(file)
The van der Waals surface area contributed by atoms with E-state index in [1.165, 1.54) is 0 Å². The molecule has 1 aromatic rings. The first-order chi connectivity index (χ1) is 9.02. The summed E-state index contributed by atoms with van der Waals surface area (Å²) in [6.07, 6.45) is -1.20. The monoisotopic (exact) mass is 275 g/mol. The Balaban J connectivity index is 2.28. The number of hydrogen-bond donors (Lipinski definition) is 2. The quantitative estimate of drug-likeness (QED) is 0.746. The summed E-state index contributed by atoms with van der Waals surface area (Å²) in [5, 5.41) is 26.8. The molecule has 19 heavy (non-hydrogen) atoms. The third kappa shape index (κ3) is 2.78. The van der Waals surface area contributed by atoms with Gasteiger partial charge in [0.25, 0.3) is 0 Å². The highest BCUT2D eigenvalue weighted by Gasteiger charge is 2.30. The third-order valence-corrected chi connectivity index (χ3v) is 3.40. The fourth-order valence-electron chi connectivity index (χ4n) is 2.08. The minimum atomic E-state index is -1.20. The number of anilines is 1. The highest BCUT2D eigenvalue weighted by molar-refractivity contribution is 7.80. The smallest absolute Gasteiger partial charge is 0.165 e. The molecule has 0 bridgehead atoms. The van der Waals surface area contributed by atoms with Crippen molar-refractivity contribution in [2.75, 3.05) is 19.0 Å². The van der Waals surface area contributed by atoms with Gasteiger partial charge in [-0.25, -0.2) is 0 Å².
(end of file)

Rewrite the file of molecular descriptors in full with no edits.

The van der Waals surface area contributed by atoms with E-state index in [1.165, 1.54) is 0 Å². The molecule has 1 aromatic rings. The first-order chi connectivity index (χ1) is 9.02. The summed E-state index contributed by atoms with van der Waals surface area (Å²) in [6.07, 6.45) is -1.20. The monoisotopic (exact) mass is 275 g/mol. The Balaban J connectivity index is 2.28. The number of hydrogen-bond donors (Lipinski definition) is 2. The quantitative estimate of drug-likeness (QED) is 0.746. The summed E-state index contributed by atoms with van der Waals surface area (Å²) in [5, 5.41) is 26.8. The molecule has 19 heavy (non-hydrogen) atoms. The third kappa shape index (κ3) is 2.78. The van der Waals surface area contributed by atoms with Gasteiger partial charge in [0.25, 0.3) is 0 Å². The highest BCUT2D eigenvalue weighted by Gasteiger charge is 2.30. The third-order valence-corrected chi connectivity index (χ3v) is 3.40. The fourth-order valence-electron chi connectivity index (χ4n) is 2.08. The minimum atomic E-state index is -1.20. The number of anilines is 1. The highest BCUT2D eigenvalue weighted by molar-refractivity contribution is 7.80. The smallest absolute Gasteiger partial charge is 0.165 e. The molecule has 0 bridgehead atoms. The van der Waals surface area contributed by atoms with Crippen molar-refractivity contribution in [2.75, 3.05) is 19.0 Å². The van der Waals surface area contributed by atoms with Gasteiger partial charge in [-0.25, -0.2) is 0 Å².